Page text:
AD: Does design have the power to change the world or is it just a by-product?
Tehrani: Neither is right or wrong. We are programmed and led by a certain form of patronage, we learn from culture. But there are also key moments in design that produce new forms of knowledge and transform culture. No, I don’t think that design or architecture can end world hunger but the ways in which we plan cities, create transportation, and change our environment all have massive impacts on the way we use resources. They impact how we produce better environments for people to live in.
As much as everything has changed, it is amazing how much does not change. A lot of sustainable strategies that people adopt today are not only high tech but are absolutely low tech. With all of the most sophisticated solutions of how to “green up” a building, there is nothing like opening a window to circulate the air. Daylighting is the same thing. We have some of the most sophisticated lighting devices, some of which are very expensive and are very green, but that does not compete with daylighting.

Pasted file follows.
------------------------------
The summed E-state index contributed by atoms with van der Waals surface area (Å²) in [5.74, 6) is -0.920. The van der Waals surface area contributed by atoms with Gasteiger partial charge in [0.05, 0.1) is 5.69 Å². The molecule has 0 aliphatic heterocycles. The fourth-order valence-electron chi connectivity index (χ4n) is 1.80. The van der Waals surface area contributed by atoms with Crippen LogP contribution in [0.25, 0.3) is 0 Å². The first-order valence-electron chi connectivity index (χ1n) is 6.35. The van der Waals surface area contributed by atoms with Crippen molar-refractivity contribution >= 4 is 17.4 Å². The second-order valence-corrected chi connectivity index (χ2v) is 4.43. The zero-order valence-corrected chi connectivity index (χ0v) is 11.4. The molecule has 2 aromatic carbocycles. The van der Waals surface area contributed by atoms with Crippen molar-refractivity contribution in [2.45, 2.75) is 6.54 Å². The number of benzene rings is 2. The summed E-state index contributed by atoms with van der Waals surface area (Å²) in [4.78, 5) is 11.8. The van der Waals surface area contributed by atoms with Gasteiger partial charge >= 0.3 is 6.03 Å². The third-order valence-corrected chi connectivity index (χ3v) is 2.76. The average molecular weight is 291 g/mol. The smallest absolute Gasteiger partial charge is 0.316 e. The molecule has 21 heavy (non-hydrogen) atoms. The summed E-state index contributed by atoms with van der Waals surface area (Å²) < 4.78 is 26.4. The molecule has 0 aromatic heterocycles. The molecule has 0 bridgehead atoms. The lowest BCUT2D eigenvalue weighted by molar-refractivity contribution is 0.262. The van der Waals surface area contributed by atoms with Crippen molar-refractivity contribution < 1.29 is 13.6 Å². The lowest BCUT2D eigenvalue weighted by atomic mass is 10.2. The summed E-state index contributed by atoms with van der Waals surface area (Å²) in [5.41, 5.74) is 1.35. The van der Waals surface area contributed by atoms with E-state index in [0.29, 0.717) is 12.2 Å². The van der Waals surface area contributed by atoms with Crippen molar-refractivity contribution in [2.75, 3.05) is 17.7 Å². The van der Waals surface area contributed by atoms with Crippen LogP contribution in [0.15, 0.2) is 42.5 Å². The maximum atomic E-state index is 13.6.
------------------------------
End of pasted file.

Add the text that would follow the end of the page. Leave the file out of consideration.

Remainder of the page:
There are cultural questions that need to be brought to the table and be able to operate within many paradigms. They need to operate between the traditional city, the modern city, the suburb, and the city of the future in ways that leverage smart thinking as a basis for flexibility. There are many ways to be flexible, but part of it is to not take on a monocular vision towards this or that technology.
To learn more about Sharp Stuff and to purchase the book, click here. To receive 20 percent off an ebook purchase, use the code GOODMAGAZINE at checkout.
Shenzhen cityscape image by Shutterstock.